Coaching Support for Dancers: Health, Nutrition, and Lifestyle Coaching
There’s a mentality that comes up around many support services: I don’t need that. You might follow The Whole Dancer and see what I offer but say to yourself, This is great for someone but not for me. There’s a variety of reasons you may have come to that conclusion for yourself.
It might be that you think your challenges aren’t that bad. Surely others have it much worse and they’re the ones who need coaching. It’s possible the vulnerability of coaching is what holds you back. The thought that it’s too embarrassing to admit to someone how you truly feel about yourself, food, or your dance pursuits.
In order to help you see just how much coaching could change the trajectory of your dance pursuits, this post shares about some of the dancers who have been reaching out for support, just in the last couple weeks.
These dancers all fall into a handful of clear categories. Many of these categories involve a transition, but you don’t have to be in transition to seek out coaching.
Going to a pre-professional program.
Many of the dancers under 18 who I hear from are just starting out at a pre-professional program or have plans to pursue that path in the near future. Sometimes a parent reaches out for them, but the coaching relationship is infinitely more abundant and fruitful when the dancers themselves understand and see the value of coaching.
In this transition, dancers benefit from learning to adjust to the unknown. It may be the first time they’re responsible for putting together their own meals or managing schedules. These dancers may be dealing with homesickness or struggling with confidence in their bodies and dancing in a more competitive environment. Coaching supports them through those struggles and gives them strategies and tools to shift their view and approach.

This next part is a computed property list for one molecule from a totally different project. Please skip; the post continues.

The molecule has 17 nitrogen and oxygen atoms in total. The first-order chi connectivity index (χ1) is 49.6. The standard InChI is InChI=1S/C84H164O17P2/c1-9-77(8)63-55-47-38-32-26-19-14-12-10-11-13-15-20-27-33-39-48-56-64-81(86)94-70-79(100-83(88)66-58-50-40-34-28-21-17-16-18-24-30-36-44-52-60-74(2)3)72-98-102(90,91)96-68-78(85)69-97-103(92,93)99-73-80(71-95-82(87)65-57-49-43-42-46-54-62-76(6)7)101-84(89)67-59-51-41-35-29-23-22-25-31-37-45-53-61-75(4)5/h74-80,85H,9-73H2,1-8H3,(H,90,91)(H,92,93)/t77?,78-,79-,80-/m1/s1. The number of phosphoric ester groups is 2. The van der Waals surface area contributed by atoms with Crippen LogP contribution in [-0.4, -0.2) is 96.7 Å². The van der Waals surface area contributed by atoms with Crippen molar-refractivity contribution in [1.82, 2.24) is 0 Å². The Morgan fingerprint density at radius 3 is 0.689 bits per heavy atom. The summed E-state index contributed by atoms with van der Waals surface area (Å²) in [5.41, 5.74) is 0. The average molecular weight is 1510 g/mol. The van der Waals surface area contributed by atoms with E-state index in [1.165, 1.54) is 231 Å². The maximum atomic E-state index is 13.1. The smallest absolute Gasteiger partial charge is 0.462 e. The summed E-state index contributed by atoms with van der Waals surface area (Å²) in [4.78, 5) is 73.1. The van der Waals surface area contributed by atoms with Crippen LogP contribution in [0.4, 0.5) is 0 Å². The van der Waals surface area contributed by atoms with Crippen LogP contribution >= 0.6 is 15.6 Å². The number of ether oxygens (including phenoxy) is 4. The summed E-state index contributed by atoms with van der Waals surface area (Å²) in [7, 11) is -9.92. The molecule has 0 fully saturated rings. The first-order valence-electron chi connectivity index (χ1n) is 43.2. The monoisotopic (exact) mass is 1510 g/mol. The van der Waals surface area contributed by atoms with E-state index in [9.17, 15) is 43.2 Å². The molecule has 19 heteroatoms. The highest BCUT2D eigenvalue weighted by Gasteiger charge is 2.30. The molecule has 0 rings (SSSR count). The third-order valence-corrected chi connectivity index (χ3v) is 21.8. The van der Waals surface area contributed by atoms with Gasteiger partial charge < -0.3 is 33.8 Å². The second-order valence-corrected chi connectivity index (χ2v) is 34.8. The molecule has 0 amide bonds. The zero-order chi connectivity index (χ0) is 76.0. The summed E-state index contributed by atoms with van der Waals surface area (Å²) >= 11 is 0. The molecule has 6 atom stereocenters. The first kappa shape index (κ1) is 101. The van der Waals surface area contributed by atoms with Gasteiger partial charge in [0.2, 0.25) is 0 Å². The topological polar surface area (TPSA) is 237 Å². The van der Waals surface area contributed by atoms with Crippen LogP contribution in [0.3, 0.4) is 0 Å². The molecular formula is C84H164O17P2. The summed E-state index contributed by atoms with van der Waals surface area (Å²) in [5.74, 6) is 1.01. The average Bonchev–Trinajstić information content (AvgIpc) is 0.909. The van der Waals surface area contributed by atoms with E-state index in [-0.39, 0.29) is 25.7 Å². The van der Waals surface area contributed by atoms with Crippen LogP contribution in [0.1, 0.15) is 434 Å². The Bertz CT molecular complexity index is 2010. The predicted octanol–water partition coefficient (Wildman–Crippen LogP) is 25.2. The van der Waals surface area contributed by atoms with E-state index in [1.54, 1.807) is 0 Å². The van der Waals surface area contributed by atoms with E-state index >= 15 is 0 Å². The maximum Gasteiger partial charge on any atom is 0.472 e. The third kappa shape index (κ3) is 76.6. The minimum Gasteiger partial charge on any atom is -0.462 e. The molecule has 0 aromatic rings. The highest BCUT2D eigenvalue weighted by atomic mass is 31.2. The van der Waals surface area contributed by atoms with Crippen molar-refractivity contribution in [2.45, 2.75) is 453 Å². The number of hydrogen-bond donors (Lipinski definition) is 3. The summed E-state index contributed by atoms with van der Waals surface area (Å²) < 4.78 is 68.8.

Starting a college dance program.
This transition is one I’m very familiar with as I studied dance and arts administration at Butler University. Many college dance programs offer the opportunity to prioritize both dance and academics. This has some incredible benefits but comes with a lot of commitment on the dancer’s part.
There is social pressure in college that impacts how you relate to food and your body in new ways. For dancers, there is often a question of priorities and how to balance that with a social life. Dancers in the first couple of years in college benefit from coaching to support them in maximizing their time there. In the last couple of years of college, dancers benefit from audition support as they prepare to transition out of their school “bubble.”
Starting your first job.
Whether straight out of high school or after college, it’s a huge transition starting your first job. Many of the dancers I work with have similar feelings I had in this shift. In some ways you feel incredibly prepared by your pre-professional training, and in other ways you feel totally lost, unprepared, and very stressed.
For the college dancer, there’s often a fear of being “too old” — being surrounded by teens and YAGP winners. These dancers all benefit from support to continue to care for their minds and bodies proactively. They also benefit from the simple reassurance that whatever company they’re starting out in has chosen them for a reason, and working hard, striving towards balance, and showing up with a growth mindset is going to allow them to thrive.
Moving to a new company.
When I work with a dancer, there’s a possibility they’ll discover through our work that they’re not at the best company for them. This can be a scary thing to discover, but it can also be completely game changing for their career. Many of these dancers have come to me after getting lots of body feedback.